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st: Invalid syntax


From   "Clive Nicholas" <Clive.Nicholas@newcastle.ac.uk>
To   statalist@hsphsun2.harvard.edu
Subject   st: Invalid syntax
Date   Fri, 21 Nov 2003 20:01:06 -0000 (GMT)

Just for your info, I get an 'invalid syntax' error message after
-egen max=rmax(conpc, labpc, ldmpc, natpc, othpc)-. Not sure why: that
ought to work. :-(

C.

> I'm going to ignore the possibilities of ties for first
> place.
>
> Suppose, contrary to fact, that there were just two
> parties. Then -conwin- would be 1 if the
> Conservatives won and  if Labour won, i.e.
>
> gen conwin = conpc > labpc
>
> or, more long-windedly,
>
> gen conwin = 1 if conpc > labpc
> replace conwin =  if conpc < labpc
>
> which has  and 1 reversed from what you have.
>
> When you bring in other parties, note that your extra
> conditions
>
> & ldmpc & natpc & othpc
>
> are read by Stata as
>
> & (ldmpc != 0) & (natpc != 0) & (othpc != 0)
>
> which is not what you want. Perhaps you are
> guessing that Stata will interpret
>
> & ldmpc & natpc & othpc
>
> as if it meant
>
> & (conpc > ldmpc) & (conpc > natpc) & (conpc > othpc)
>
> but that's not the way Stata works.
>
> So, in short, you went wrong (1) because  and 1 are the wrong
> way round and (2) you're misinterpreting how
> compound conditions are handled.
>
> There's some context at
> http://www.stata.com/support/faqs/data/trueorfalse.html
>
> Now Matt Dobra has already given another solution.
> Here's another, which is not better, but nevertheless
> shows a Stataish approach useful in many other problems.
>
> First, map from your names to others
>
> foreach p in con lab ldm nat oth {
> 	rename `p'pc pc`p'
> }
>
> Second, -reshape- to long
>
> reshape long pc, i(district) j(party) string
>
> Third,
>
> bysort district (pc) : gen win = _n == _N
>
> generates your -win- variable collectively.
>
> This works as follows:
>
> bysort district (pc) :
>
> sorts the winning party to the end
> of each block of observations,
> and in that context
>
> 	gen win = _n == _N
>
> puts win = 1 in the last observation and win =  in
> the others in each block.
>
> Fourth, -reshape- back:
>
> reshape wide pc win, i(district) j(party) string
>
> Fifth, if you prefer your names, map backwards:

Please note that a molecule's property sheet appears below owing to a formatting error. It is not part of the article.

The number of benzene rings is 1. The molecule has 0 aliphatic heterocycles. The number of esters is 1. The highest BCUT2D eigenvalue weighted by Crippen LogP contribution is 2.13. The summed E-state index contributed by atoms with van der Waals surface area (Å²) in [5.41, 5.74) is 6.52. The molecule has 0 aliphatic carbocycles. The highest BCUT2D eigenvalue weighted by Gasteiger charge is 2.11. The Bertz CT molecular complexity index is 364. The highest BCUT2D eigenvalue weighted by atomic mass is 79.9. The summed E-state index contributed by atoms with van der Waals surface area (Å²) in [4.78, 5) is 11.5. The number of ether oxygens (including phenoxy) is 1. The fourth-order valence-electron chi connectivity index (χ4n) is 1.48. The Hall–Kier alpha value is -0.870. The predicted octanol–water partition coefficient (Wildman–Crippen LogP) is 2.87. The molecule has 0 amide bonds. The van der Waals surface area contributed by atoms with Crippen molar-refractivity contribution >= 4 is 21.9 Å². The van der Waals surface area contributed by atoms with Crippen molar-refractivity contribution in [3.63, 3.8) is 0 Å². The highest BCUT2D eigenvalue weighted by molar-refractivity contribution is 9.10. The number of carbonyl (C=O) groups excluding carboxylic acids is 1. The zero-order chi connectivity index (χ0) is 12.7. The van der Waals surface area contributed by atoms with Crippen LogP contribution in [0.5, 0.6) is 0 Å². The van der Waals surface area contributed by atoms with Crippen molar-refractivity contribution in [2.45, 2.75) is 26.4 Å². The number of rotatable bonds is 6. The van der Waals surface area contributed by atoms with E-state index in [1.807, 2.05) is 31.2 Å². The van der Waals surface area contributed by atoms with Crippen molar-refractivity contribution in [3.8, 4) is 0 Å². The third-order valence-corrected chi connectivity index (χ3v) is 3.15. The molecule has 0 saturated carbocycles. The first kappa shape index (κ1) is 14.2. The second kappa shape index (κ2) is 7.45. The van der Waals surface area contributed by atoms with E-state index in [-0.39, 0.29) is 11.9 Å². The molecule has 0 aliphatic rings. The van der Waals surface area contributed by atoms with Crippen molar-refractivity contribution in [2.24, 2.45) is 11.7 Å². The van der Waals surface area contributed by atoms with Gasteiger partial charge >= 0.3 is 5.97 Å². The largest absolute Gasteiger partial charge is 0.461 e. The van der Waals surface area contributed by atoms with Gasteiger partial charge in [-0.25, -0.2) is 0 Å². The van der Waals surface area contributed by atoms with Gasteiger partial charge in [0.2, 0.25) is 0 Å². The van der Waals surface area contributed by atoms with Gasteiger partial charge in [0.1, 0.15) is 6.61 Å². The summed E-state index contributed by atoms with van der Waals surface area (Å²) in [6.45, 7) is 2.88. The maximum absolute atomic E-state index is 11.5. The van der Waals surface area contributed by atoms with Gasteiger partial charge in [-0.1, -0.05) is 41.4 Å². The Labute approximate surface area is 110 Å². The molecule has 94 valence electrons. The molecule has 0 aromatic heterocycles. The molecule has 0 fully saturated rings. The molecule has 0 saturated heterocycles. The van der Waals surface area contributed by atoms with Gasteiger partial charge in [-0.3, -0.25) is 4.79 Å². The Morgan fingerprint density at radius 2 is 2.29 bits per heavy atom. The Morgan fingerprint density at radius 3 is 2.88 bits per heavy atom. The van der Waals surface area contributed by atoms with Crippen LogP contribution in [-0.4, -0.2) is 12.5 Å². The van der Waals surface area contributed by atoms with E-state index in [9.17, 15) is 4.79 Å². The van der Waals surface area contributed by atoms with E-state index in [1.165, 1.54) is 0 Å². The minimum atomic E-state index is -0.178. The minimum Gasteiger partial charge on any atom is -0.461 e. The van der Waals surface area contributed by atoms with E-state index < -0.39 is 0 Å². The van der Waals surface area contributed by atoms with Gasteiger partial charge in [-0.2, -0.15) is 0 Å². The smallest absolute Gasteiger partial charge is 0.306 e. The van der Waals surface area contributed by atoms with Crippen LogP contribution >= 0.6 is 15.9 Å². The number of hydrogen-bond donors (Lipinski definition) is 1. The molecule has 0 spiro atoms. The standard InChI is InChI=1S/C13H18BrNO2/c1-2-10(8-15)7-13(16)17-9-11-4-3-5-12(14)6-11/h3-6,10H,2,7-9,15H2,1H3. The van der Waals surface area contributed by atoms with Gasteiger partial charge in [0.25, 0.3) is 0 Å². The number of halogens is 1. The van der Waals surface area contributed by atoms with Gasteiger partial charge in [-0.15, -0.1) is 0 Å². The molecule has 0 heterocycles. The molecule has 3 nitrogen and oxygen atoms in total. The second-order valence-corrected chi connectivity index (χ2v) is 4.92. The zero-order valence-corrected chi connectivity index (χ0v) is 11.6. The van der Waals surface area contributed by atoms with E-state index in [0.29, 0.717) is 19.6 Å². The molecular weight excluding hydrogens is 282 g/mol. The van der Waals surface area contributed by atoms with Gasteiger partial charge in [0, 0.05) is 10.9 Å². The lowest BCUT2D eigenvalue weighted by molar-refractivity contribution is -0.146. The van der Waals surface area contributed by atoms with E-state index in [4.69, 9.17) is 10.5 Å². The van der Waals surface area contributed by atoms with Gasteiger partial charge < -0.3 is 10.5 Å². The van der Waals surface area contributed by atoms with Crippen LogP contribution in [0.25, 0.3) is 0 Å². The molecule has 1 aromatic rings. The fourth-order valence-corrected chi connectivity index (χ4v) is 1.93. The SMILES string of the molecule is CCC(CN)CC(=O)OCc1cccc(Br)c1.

>
> foreach p in con lab ldm nat oth {
> 	rename pc`p' `p'pc
> 	rename win`p' `p'win
> }
>
> So, given appropriate variable names, the code
> boils down to
>
> reshape long pc , i(district) j(party) string
> bysort district (pc) : gen win = _n == _N
> reshape wide pc win, i(district) j(party) string
>
> If you had a copy, [R] reshape would be
> a place to look. As it is, there are still
> examples you can look at in the on-line help
> and at
> http://www.stata.com/support/faqs/data/reshape3.html
> Some examples are very close to this problem.
>
> There was a tutorial on -by:- in Stata Journal 2(1)
> 86-102 (2002).
>
> Nick
> n.j.cox@durham.ac.uk
>
> P.S. I've supposed in all this that the data
> concern a single election. If there were
> several, then I think something like this would
> work (assuming an extra variable -year-):
>
> reshape long pc , i(district year) j(party) string
> bysort district year (pc) : gen win = _n == _N
> reshape wide pc win, i(district year) j(party) string
>
> The -reshape- brings real bonus whenever the "obvious"
> wide data structure turns out to be awkward for some
> manipulation (althugh it can be avoided, as in Matt
> Dobra's solution, in some cases by using -egen-
> functions).
>
> *
> *   For searches and help try:
> *   http://www.stata.com/support/faqs/res/findit.html
> *   http://www.stata.com/support/statalist/faq
> *   http://www.ats.ucla.edu/stat/stata/
>


Yours,
CLIVE NICHOLAS,
Politics Building,
School of Geography, Politics and Sociology,
University of Newcastle-upon-Tyne,
Newcastle-upon-Tyne,
NE1 7RU,
United Kingdom.
*
*   For searches and help try:
*   http://www.stata.com/support/faqs/res/findit.html
*   http://www.stata.com/support/statalist/faq
*   http://www.ats.ucla.edu/stat/stata/



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